Ottawa — Canadians return to memorials and monuments across the country on Thursday morning to remember and pay tribute to those who died in battle for Canada.
This year’s Remembrance Day ceremony is in stark contrast to last year, which discouraged organizers from attending directly for the second wave of COVID-19.
Royal Society of Canada spokeswoman Nujima Bond hopes to return to normal, including the National War Memorial in Ottawa, where people are welcome to attend.
According to Bond, COVID-19 continues to pose a threat and some restrictions and changes will continue to be implemented as there are mask and physical distance requirements for those planning to attend the ceremony.
The corps also canceled the traditional veterans parade in Ottawa again. It has seen in the past World War II and senior South Korean veterans marching with responders to recent conflicts and operations.
“But there are areas where veterans who want to attend the ceremony want to stand and sit near the National War Memorial,” Bond said.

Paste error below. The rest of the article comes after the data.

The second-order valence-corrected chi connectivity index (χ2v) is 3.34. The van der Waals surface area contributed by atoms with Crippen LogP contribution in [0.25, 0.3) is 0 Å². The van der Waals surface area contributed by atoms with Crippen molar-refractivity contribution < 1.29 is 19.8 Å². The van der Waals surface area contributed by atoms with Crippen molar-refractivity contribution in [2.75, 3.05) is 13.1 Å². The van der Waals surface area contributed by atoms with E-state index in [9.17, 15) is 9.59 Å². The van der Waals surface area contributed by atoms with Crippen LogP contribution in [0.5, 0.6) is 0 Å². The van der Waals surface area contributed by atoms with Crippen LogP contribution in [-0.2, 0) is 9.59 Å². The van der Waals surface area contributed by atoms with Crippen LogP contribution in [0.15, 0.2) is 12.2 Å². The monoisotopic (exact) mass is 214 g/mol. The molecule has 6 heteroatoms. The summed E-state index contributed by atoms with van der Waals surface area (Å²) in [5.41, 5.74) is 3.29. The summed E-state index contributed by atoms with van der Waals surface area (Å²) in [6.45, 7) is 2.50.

She added that some Legion chapters across the country are also refraining from face-to-face events again for a pandemic and are asking people to watch local ceremonies on TV or online instead. This is also an option for national ceremonies.
Prior to this year’s event, there was a question about whether the government would keep the flag half-mast in memory of indigenous children who died in housing schools.
However, after the government chose to bring the flag back to full height on Sunday, it will be lowered again on Monday to commemorate the Day of Indigenous Veterans and will be lowered again on Thursday.
With the exception of mask and physical distance requirements and the decision not to parade veterans, Bond said this year’s national ceremony included many of the elements that Canadians have come to know for decades. Said that
This includes reading memorials in English, French, and indigenous languages. Bond said it will be Michif Metis this year.